Thursday, April 28, 2011

We've Moved!

This blog has been a lot of fun, but for the time being, we are moving on to our new project:

Food and Brews contains much of the same content, and will be regularly updated with new recipes, food thoughts, beer reviews, and homebrew experiences. Please visit, and let us know what you think!


Elizabeth & Alan

Monday, April 18, 2011

Caldera IPA

Caldera Brewing's IPA
by Alan

As I was browsing around Whole Foods looking for something I haven’t tried, the Caldera cans practically burst off of the shelf with their brilliant colors. High end beer in a can? Who am I to judge until I give it a try!

Caldera's description: 

An American-style India Pale Ale brewed with plenty of body and an assertive hop profile. Malts: Premium Two Row, Munich, Crystal Hops: Simcoe, Centennial, Amarillo; Alcohol by Volume: 6.1%; IBU 94, SRM: 10.1

My tasting notes: 

  • Appearance — Rich gold color with a light tan head, excellent head retention
  • Smell Citrus and floral hoppy smell with from herb notes, fresh grass. Some sweet malty smell
  • Taste Bitter hopiness up front, then the resinous hop flavor shines though. some good toasted malty flavor with it
  • Mouthfeel Crisp, well carbonated nice and smooth
  • Drinkability Great session beer, easy drinker for an IPA

This has made me a believer in the can. While I’ll never shy away from some inexpensive PBR or some High Life, it’s great to see some high quality, high flavor brews in the same light compact container. These will help make by baseball season full (and my wallet empty).

$9.99 for a 6 pack at Whole Foods (prices may vary)

This brew would go perfect with some grilling, and the can is perfect for some outdoors action.

Monday, April 11, 2011

Paulaner Salvator DoppleBock

by Alan

Paulaner Salvator DoppleBock
I thought I would branch out and try something international and not an IPA. With so many options to choose from, I started with a lower price point and worked my way up. Low and behold, the $2.49 Pint of brew was called out my name.
Paulaners description:

"Paulaner Salvator is the founding father of all Bavarian stouts, and the originator of all "-ator" beers. With an alcohol content of 7.9, it is not only the strongest beer brewed by the Paulaner Brewery, but also has the most tradition: Paulaner Salvator has been brewed from 100% Munich malt to a handed-down recipe for 375 years. Today, it is the highest-selling "Double bock" beer in Germany.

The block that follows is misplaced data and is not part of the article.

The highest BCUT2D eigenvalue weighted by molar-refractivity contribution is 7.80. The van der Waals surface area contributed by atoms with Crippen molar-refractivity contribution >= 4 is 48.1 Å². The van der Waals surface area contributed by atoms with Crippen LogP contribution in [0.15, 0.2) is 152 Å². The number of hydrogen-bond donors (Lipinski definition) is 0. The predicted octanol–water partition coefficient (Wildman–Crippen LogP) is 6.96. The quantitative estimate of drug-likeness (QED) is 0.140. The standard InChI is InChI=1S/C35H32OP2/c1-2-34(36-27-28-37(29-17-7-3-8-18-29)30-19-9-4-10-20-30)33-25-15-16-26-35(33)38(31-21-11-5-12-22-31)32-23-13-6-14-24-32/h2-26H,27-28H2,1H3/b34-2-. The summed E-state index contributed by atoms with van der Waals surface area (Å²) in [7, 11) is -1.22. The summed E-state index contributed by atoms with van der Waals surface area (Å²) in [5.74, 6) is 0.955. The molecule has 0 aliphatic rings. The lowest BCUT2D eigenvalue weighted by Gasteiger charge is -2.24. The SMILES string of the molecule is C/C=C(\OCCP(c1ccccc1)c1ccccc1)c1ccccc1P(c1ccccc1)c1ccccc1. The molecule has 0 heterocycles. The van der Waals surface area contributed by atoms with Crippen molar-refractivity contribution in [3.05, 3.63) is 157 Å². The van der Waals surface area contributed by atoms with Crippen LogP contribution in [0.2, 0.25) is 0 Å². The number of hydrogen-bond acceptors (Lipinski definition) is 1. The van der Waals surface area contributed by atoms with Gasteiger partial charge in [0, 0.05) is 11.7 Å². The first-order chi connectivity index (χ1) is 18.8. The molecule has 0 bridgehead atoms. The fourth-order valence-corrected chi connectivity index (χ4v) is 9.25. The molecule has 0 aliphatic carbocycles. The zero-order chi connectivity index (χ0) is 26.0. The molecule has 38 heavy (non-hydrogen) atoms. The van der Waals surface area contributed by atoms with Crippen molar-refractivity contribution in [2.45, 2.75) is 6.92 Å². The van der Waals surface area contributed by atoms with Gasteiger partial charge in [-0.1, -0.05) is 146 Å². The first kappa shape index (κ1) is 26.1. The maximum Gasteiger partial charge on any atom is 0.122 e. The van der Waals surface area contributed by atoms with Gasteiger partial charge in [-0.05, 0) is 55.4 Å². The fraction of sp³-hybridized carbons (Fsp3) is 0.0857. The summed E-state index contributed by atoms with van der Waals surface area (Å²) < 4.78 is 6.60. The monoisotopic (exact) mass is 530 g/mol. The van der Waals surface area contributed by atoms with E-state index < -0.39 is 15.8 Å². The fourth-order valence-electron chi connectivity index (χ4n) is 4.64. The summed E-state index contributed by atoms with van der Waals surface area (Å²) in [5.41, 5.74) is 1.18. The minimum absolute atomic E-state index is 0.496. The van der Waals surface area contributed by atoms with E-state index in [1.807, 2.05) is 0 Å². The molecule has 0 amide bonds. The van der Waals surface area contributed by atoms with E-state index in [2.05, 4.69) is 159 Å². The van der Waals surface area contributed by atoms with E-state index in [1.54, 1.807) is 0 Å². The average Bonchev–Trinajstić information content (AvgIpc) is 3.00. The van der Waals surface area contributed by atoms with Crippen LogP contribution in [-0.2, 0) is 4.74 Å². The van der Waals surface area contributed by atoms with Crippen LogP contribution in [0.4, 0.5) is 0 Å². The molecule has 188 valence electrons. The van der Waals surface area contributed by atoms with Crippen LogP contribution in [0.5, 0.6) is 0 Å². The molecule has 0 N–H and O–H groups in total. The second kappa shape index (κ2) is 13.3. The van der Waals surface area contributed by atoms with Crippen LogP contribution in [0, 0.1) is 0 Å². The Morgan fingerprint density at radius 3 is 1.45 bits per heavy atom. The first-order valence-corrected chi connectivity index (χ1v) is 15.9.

Paulaner Salvator is dark, full bodied and strong, and wonderfully malty in flavour and aroma - a perfectly balanced, round, quaffable stout specialty."

My tasting notes:
  • Appearance — Dark copper Amber with a tan colored frothy head. Low head retention
  • Smell — Buttery sweet, Nutty, malts dominate
  • Taste — The Munich malt shines, nice sweet malty flavor bread and honey. Crisp with some alcohol heat in the finish
  • Mouthfeel — Crisp, full bodies, flavor stays with you all the way though. Nice warm drinker with medium to light carbonation
  • Drinkability — with the alcohol content, I probably wouldn’t drink more than one in a sitting, but this is a tasty sipping brew. Great for some cold weather

  • 1 pint .9oz bottle, 2.49 at Whole Foods (prices may vary)
  • ABV 7.%

Grab yourself a Bratwurst and some sauerkraut—this brew needs something with a fair amount of flavor to play off of. Any kind of grilling would be good, or some nice roast beef. Can’t beat the price.

Friday, April 8, 2011

Reviewing Jamie Oliver's 20 Minute Meals, Day 5: Grilled Pork Chops with Broccoli and Beans

by Elizabeth

Grilled Pork Chops with Broccoli and Beans
When we're feeling rich and fancy, we throw in a hearty meat dish into our dinner rotation. At first glance, this meal sounds a bit boring, but it's actually very tastey. I was not able to locate the Purple Sprouting Broccoli that the recipe calls for, so I just used regular 'ol broccoli.

Once again, I wasn't able to get my meal on the table in 20 minutes. It was more on the side of 40 minutes. My pork chops were really thick, and they took significantly longer to cook that the recipe stated. Again, I don't think 40 minutes is bad for a great dinner, but the advertised 20 would have been nice too!